Arraignment and Pretrial Provisions

ORS 135.230
Definitions for ORS 135.230 to 135.290

As used in ORS 135.230 (Definitions for ORS 135.230 to 135.290) to 135.290 (Punishment by contempt of court), unless the context requires otherwise:


“Abuse” means:


Attempting to cause or intentionally, knowingly or recklessly causing physical injury;


Intentionally, knowingly or recklessly placing another in fear of imminent serious physical injury; or


Committing sexual abuse in any degree as defined in ORS 163.415 (Sexual abuse in the third degree), 163.425 (Sexual abuse in the second degree) and 163.427 (Sexual abuse in the first degree).


“Conditional release” means a nonsecurity release which imposes regulations on the activities and associations of the defendant.


“Domestic violence” means abuse between family or household members.


“Family or household members” means any of the following:




Former spouses.


Adult persons related by blood or marriage.


Persons cohabiting with each other.


Persons who have cohabited with each other or who have been involved in a sexually intimate relationship.


Unmarried parents of a minor child.


“Magistrate” has the meaning provided for this term in ORS 133.030 (Who are magistrates).


“Personal recognizance” means the release of a defendant upon the promise of the defendant to appear in court at all appropriate times.


“Primary release criteria” includes the following:


The reasonable protection of the victim or public;


The nature of the current charge;


The defendant’s prior criminal record, if any, and, if the defendant previously has been released pending trial, whether the defendant appeared as required;


Any facts indicating the possibility of violations of law if the defendant is released without regulations; and


Any other facts tending to indicate that the defendant is likely to appear.


“Release” means temporary or partial freedom of a defendant from lawful custody before judgment of conviction or after judgment of conviction if defendant has appealed.


“Release agreement” means a sworn writing by the defendant stating the terms of the release and, if applicable, the amount of security.


“Release decision” means a determination by a magistrate, using primary and secondary release criteria, which establishes the form of the release most likely to ensure the safety of the public and the victim, the defendant’s court appearance and that the defendant does not engage in domestic violence while on release.


“Secondary release criteria” includes the following:


The defendant’s employment status and history and financial condition;


The nature and extent of the family relationships of the defendant;


The past and present residences of the defendant;


Names of persons who agree to assist the defendant in attending court at the proper time; and


Any facts tending to indicate that the defendant has strong ties to the community.


“Security release” means a release conditioned on a promise to appear in court at all appropriate times which is secured by cash, stocks, bonds or real property.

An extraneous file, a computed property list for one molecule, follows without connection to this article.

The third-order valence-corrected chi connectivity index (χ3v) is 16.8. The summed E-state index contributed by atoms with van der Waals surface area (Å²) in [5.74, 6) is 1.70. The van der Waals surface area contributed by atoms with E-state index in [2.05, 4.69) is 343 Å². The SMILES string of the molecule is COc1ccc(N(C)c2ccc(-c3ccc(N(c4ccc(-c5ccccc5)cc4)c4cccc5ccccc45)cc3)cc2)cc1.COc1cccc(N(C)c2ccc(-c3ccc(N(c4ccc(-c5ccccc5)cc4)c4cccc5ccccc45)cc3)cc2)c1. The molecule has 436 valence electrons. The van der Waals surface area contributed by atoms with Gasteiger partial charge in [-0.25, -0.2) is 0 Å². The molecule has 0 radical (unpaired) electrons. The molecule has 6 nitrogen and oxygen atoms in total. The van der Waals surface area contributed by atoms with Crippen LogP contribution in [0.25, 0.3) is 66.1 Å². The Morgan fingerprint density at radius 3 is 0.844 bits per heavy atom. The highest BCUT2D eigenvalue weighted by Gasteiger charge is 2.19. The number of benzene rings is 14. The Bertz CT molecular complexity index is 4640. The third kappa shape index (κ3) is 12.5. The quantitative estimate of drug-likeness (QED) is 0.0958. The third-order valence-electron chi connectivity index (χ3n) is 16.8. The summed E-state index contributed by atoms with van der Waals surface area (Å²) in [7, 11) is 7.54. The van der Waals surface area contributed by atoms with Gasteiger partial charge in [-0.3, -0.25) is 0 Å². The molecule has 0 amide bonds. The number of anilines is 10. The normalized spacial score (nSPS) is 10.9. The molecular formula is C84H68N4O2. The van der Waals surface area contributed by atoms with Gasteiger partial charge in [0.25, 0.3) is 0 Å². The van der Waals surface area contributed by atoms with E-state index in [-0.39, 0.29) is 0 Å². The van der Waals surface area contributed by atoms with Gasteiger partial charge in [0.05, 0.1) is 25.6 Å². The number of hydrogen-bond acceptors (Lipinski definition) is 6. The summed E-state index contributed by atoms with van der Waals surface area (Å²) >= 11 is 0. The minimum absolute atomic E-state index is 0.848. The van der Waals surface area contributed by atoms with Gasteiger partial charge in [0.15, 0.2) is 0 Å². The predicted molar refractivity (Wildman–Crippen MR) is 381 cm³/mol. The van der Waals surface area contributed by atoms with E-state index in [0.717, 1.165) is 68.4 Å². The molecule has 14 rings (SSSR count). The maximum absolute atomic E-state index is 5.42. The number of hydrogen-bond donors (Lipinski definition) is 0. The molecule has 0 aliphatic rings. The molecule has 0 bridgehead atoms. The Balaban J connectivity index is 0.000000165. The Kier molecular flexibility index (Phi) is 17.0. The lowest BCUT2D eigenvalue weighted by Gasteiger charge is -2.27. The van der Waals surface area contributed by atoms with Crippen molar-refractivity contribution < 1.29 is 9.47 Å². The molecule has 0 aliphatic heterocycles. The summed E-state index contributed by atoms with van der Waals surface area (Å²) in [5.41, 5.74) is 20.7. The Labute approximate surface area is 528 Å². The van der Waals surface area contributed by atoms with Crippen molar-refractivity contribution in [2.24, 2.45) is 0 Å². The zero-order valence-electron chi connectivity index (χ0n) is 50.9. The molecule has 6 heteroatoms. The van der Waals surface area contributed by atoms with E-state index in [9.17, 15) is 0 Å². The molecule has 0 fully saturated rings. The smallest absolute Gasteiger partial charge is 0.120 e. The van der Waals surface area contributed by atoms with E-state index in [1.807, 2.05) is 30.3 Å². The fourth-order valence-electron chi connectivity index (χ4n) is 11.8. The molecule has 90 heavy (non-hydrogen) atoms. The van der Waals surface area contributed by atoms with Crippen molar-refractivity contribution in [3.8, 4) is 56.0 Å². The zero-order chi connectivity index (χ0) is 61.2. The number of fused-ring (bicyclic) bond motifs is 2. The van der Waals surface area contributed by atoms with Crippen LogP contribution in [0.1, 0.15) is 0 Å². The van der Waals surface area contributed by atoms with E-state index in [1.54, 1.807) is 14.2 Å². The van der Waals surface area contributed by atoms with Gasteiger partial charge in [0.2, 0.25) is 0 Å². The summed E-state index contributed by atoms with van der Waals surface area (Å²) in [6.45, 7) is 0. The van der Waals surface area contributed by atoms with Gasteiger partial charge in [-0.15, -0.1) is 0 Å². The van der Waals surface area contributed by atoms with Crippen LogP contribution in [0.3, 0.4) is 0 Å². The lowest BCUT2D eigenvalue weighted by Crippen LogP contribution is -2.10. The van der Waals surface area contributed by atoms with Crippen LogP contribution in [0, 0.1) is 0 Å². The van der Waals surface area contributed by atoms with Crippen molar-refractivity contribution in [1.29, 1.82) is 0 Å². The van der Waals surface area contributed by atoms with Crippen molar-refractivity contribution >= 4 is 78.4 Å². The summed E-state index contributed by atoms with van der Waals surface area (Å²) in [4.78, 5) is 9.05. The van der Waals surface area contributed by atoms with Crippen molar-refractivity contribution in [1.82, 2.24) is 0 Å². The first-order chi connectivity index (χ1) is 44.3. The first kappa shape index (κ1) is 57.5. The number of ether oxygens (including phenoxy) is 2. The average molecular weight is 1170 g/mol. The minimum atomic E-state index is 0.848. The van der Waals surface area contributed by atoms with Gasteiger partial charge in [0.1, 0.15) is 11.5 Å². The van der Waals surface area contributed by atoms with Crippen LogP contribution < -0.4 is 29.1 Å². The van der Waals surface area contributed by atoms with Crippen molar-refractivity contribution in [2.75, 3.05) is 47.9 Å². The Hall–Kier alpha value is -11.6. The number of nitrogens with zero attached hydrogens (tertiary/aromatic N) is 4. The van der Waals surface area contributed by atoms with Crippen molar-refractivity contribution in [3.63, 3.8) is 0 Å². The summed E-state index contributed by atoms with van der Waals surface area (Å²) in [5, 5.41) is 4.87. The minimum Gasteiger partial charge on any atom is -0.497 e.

“Surety” is one who executes a security release and binds oneself to pay the security amount if the defendant fails to comply with the release agreement. [1973 c.836 §146; 1993 c.731 §4; 1997 c.313 §18]

See also annotations under ORS 140.010 in permanent edition.

Notes of Decisions

In habeas corpus proceeding, considering seriousness of charges, Unlawful Possession of a Controlled Substance ([former] ORS 475.992) and Conspiracy to Deliver a Controlled Substance (ORS 161.450 and [former] ORS 475.992), plaintiff's lack of stable employment, personal relationships or strong ties to the community together with his admitted association with drug trafficking, required imposition of security for release. Liberman v. Burks, 293 Or 457, 650 P2d 83 (1982)

In habeas corpus proceeding, where charges against plaintiff were severe and likely to result in significant jail term if conviction resulted and plaintiff's ties to community were minimal and where court determined that plaintiff would be under enormous pressure to flee if released, security amount in excess of $200,000 was not excessive. Gillmore v. Pearce, 302 Or 572, 731 P2d 1039 (1987)

For purposes of determining whether persons are family or household members, "cohabitating" means persons live in same residence in relationship similar to spousal relationship. State ex rel Juvenile Department v. C.M.C., 243 Or App 335, 259 P3d 938 (2011)

Law Review Citations

53 OLR 275, 280, 283, 293-295, 316, 326 (1974)

§§ 135.230 to 135.290

See also annotations under ORS 135.190 in permanent edition.

Notes of Decisions

Enactment of these sections did not deprive bail bondsmen of their right to engage in the bail bond business, and did not violate the provisions of the Oregon or United States Constitutions. Burton v. Tomlinson, 19 Or App 247, 527 P2d 123 (1974)

The pretrial release provisions of ORS 135.230 to 135.290 do not violate Art. I, §14 of the Oregon Constitution. Burton v. Tomlinson, 19 Or App 247, 527 P2d 123 (1974)

No one may be released from custody without executing and filing release agreement with clerk of court. Knutson v. Cupp, 287 Or 489, 601 P2d 129 (1979)

Atty. Gen. Opinions

Security release deposits as bail, (1979) Vol 40, p 139

Law Review Citations

53 OLR 273-337 (1974); 66 OLR 661 (1987)


Last accessed
Jun. 26, 2021